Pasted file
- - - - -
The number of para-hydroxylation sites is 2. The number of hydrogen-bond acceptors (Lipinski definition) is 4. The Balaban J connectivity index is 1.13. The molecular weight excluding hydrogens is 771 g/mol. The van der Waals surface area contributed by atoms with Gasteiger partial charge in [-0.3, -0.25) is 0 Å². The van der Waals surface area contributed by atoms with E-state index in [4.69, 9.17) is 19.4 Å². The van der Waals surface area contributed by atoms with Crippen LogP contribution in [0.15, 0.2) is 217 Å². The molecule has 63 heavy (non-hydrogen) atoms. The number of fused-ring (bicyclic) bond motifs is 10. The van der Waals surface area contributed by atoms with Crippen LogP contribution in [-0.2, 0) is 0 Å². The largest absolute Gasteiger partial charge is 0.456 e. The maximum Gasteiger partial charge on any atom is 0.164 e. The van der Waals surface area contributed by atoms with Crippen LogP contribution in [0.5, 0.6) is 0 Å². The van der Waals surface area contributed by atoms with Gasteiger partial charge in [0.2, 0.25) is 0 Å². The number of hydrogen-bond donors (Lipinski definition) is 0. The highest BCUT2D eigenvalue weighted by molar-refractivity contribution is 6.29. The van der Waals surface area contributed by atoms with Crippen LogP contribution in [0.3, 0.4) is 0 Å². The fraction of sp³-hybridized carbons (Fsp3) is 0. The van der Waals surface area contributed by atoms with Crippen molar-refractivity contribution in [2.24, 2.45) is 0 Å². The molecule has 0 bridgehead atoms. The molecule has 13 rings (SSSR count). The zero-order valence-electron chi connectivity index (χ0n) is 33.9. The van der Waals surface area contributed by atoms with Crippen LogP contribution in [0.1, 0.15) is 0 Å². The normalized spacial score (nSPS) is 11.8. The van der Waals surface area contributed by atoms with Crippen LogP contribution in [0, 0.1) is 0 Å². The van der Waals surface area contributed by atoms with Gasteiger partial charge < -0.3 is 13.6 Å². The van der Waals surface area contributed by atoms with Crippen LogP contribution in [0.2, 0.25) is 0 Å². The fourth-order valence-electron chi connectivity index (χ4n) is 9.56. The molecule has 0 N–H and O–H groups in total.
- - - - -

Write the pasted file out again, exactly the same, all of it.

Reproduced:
The number of para-hydroxylation sites is 2. The number of hydrogen-bond acceptors (Lipinski definition) is 4. The Balaban J connectivity index is 1.13. The molecular weight excluding hydrogens is 771 g/mol. The van der Waals surface area contributed by atoms with Gasteiger partial charge in [-0.3, -0.25) is 0 Å². The van der Waals surface area contributed by atoms with E-state index in [4.69, 9.17) is 19.4 Å². The van der Waals surface area contributed by atoms with Crippen LogP contribution in [0.15, 0.2) is 217 Å². The molecule has 63 heavy (non-hydrogen) atoms. The number of fused-ring (bicyclic) bond motifs is 10. The van der Waals surface area contributed by atoms with Crippen LogP contribution in [-0.2, 0) is 0 Å². The largest absolute Gasteiger partial charge is 0.456 e. The maximum Gasteiger partial charge on any atom is 0.164 e. The van der Waals surface area contributed by atoms with Crippen LogP contribution in [0.5, 0.6) is 0 Å². The van der Waals surface area contributed by atoms with Gasteiger partial charge in [0.2, 0.25) is 0 Å². The number of hydrogen-bond donors (Lipinski definition) is 0. The highest BCUT2D eigenvalue weighted by molar-refractivity contribution is 6.29. The van der Waals surface area contributed by atoms with Crippen LogP contribution in [0.3, 0.4) is 0 Å². The fraction of sp³-hybridized carbons (Fsp3) is 0. The van der Waals surface area contributed by atoms with Crippen molar-refractivity contribution in [2.24, 2.45) is 0 Å². The molecule has 0 bridgehead atoms. The molecule has 13 rings (SSSR count). The zero-order valence-electron chi connectivity index (χ0n) is 33.9. The van der Waals surface area contributed by atoms with Crippen LogP contribution in [0.1, 0.15) is 0 Å². The normalized spacial score (nSPS) is 11.8. The van der Waals surface area contributed by atoms with Crippen LogP contribution in [0, 0.1) is 0 Å². The van der Waals surface area contributed by atoms with Gasteiger partial charge < -0.3 is 13.6 Å². The van der Waals surface area contributed by atoms with Crippen LogP contribution in [0.2, 0.25) is 0 Å². The fourth-order valence-electron chi connectivity index (χ4n) is 9.56. The molecule has 0 N–H and O–H groups in total.